Answered By: Clayton State Library Last Updated: Apr 26, 2017 Views: 11
Copyright is a form of protection provided by the laws of the United States (Title 17, U.S. Code) to authors. The owner of copyright has the exclusive right to do and authorize the following:
- To reproduce the work;
- To prepare derivative works based upon the work;
- To distribute copies of the work to the public by sale or transfer of ownership, or by rental, lease, or lending;
- To prohibit other persons from using the work without permission;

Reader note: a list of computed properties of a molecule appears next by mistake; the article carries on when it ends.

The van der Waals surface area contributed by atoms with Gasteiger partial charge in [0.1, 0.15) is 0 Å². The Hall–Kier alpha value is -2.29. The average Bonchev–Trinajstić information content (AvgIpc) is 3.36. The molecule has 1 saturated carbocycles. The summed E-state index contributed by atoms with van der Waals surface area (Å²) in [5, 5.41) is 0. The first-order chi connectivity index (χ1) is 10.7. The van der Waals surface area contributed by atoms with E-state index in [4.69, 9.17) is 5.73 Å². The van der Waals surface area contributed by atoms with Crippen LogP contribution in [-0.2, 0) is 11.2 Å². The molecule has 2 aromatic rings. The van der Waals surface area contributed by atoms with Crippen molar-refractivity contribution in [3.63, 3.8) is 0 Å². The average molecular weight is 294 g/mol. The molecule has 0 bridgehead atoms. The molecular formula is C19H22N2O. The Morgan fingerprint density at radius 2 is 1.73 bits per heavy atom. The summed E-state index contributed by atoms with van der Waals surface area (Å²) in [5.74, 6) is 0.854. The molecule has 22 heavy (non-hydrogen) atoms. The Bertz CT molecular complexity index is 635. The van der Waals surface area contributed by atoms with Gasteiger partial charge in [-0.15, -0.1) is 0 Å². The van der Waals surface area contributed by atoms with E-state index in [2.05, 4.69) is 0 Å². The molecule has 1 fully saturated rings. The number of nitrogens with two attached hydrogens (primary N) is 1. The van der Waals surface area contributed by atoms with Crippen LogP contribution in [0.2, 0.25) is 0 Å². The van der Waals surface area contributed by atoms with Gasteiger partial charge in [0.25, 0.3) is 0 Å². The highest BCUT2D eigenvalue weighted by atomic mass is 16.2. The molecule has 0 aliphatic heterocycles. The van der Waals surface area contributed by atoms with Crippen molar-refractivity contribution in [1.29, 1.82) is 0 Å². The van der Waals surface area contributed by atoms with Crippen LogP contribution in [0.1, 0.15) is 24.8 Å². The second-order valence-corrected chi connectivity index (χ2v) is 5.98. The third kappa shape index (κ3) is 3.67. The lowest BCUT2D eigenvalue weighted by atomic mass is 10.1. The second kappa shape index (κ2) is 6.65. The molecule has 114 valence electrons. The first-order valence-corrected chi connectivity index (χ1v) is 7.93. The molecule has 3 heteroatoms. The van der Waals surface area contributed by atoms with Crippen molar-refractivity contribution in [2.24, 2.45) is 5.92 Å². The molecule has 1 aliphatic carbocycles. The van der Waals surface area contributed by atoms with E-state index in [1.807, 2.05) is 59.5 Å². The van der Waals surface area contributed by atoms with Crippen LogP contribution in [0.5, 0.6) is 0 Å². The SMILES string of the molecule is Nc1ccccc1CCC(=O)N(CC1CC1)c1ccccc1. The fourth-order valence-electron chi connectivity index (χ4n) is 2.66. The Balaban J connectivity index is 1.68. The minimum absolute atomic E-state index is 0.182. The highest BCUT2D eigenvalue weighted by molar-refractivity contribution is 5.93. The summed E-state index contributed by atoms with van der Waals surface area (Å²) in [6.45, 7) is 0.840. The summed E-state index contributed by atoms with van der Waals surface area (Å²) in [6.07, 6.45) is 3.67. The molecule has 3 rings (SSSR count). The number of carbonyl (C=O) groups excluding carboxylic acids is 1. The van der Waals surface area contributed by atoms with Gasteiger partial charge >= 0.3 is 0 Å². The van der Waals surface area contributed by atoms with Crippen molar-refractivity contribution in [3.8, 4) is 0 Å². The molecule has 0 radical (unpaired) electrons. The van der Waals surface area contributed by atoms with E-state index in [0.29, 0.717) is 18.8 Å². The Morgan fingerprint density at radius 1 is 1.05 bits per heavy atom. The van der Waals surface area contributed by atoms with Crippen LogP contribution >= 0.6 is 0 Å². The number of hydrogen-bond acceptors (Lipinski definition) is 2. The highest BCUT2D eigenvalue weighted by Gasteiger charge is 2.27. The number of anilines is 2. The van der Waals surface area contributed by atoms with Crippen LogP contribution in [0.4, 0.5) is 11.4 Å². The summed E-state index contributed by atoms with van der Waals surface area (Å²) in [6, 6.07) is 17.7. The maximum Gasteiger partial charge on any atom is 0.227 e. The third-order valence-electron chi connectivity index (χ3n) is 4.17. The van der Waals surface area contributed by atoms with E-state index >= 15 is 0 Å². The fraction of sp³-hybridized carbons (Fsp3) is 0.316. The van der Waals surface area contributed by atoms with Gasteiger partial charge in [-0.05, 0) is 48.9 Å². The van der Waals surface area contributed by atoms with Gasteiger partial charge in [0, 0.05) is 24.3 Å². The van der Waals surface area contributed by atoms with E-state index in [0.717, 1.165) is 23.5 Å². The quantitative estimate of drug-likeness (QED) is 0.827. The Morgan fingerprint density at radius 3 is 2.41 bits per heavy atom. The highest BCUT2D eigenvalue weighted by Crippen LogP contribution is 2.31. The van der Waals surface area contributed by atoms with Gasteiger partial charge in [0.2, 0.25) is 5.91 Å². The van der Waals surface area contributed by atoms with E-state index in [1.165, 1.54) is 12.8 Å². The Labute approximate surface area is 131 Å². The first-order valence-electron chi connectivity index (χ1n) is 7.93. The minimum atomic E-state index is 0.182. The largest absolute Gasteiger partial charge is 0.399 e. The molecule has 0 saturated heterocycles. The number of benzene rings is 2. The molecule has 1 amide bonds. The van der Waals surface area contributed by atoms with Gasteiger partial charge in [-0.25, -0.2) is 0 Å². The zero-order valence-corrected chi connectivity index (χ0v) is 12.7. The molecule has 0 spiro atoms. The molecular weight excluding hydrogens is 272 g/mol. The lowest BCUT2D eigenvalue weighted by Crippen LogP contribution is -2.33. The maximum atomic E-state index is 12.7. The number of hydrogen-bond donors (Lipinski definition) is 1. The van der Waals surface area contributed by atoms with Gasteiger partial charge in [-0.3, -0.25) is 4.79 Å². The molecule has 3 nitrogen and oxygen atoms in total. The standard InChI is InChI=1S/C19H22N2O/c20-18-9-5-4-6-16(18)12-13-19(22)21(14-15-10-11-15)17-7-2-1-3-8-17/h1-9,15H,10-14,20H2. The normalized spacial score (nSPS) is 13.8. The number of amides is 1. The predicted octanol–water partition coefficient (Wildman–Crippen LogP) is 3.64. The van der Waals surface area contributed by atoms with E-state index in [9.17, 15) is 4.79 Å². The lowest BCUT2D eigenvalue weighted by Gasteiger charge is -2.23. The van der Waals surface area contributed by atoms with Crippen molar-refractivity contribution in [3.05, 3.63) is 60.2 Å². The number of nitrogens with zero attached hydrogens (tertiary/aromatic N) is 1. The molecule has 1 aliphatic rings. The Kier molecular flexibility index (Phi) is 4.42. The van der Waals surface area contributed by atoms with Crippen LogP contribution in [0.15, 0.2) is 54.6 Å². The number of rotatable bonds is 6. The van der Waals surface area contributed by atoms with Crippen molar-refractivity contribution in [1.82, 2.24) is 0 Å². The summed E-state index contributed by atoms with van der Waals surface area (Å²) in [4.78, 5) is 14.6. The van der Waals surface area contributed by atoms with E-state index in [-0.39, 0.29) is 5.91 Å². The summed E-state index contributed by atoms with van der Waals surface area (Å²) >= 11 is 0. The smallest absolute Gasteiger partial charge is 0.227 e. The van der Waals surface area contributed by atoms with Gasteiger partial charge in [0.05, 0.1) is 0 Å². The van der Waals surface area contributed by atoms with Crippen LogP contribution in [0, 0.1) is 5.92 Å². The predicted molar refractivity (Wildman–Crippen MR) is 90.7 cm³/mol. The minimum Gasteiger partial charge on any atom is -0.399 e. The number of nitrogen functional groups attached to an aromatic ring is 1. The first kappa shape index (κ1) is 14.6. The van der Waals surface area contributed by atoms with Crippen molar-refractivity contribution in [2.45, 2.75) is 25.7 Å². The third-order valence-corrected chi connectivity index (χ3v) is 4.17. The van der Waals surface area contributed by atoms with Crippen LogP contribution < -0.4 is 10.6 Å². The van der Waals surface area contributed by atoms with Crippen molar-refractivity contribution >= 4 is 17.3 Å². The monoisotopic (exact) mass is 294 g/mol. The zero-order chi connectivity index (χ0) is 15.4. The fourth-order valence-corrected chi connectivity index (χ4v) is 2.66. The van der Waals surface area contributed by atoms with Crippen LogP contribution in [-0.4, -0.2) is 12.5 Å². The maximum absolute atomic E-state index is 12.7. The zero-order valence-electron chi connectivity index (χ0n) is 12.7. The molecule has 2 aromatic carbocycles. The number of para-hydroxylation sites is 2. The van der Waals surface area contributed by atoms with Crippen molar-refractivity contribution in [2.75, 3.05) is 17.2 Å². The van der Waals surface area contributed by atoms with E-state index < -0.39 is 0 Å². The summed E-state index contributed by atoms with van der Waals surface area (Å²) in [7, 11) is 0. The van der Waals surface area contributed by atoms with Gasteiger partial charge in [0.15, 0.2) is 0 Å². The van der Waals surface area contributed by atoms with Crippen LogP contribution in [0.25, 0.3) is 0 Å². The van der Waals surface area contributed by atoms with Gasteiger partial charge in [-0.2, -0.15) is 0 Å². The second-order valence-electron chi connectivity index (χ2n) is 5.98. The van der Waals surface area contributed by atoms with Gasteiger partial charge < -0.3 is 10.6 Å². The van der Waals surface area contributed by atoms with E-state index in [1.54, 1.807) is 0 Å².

- To perform the work publicly.
Copyright protection covers both published and unpublished works as well as out-of-print materials. Facts, ideas, procedures, processes, systems, concepts, principles or discoveries cannot be copyrighted. However, some of these can be protected by patent or trade secret laws.
Copyright protection currently lasts for the life of the author plus 70 years. If there is more than one author copyright protection lasts for the life of the last author's death plus 70 years. Copyright protection for materials created by a business may last for 95 years from publication.
The safest course is always to get permission from the copyright owner before using copyrighted material. The Copyright Office cannot give this permission.
Content provided by: Georgia Highlands College, November 16, 2015